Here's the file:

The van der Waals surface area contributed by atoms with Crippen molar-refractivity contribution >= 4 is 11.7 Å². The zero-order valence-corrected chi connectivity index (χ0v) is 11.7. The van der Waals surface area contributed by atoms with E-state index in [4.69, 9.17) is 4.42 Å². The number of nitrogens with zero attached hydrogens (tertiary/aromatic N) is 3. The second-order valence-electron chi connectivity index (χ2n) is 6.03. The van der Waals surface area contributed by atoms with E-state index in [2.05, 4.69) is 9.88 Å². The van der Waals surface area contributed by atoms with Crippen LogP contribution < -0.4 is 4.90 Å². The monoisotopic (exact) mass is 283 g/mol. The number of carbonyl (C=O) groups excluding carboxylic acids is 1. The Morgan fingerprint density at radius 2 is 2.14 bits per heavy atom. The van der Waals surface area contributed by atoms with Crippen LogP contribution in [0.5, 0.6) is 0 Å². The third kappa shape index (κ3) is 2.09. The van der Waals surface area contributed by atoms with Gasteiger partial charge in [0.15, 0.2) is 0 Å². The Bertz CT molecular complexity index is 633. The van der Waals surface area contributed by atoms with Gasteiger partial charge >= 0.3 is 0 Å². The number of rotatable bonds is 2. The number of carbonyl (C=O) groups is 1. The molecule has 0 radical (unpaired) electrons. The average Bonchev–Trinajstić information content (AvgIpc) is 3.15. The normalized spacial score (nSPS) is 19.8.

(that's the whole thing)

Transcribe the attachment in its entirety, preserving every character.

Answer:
The van der Waals surface area contributed by atoms with Crippen molar-refractivity contribution >= 4 is 11.7 Å². The zero-order valence-corrected chi connectivity index (χ0v) is 11.7. The van der Waals surface area contributed by atoms with E-state index in [4.69, 9.17) is 4.42 Å². The number of nitrogens with zero attached hydrogens (tertiary/aromatic N) is 3. The second-order valence-electron chi connectivity index (χ2n) is 6.03. The van der Waals surface area contributed by atoms with E-state index in [2.05, 4.69) is 9.88 Å². The van der Waals surface area contributed by atoms with Crippen LogP contribution < -0.4 is 4.90 Å². The monoisotopic (exact) mass is 283 g/mol. The number of carbonyl (C=O) groups excluding carboxylic acids is 1. The Morgan fingerprint density at radius 2 is 2.14 bits per heavy atom. The van der Waals surface area contributed by atoms with Crippen LogP contribution in [0.5, 0.6) is 0 Å². The third kappa shape index (κ3) is 2.09. The van der Waals surface area contributed by atoms with Gasteiger partial charge in [0.15, 0.2) is 0 Å². The Bertz CT molecular complexity index is 633. The van der Waals surface area contributed by atoms with Gasteiger partial charge >= 0.3 is 0 Å². The number of rotatable bonds is 2. The number of carbonyl (C=O) groups is 1. The molecule has 0 radical (unpaired) electrons. The average Bonchev–Trinajstić information content (AvgIpc) is 3.15. The normalized spacial score (nSPS) is 19.8.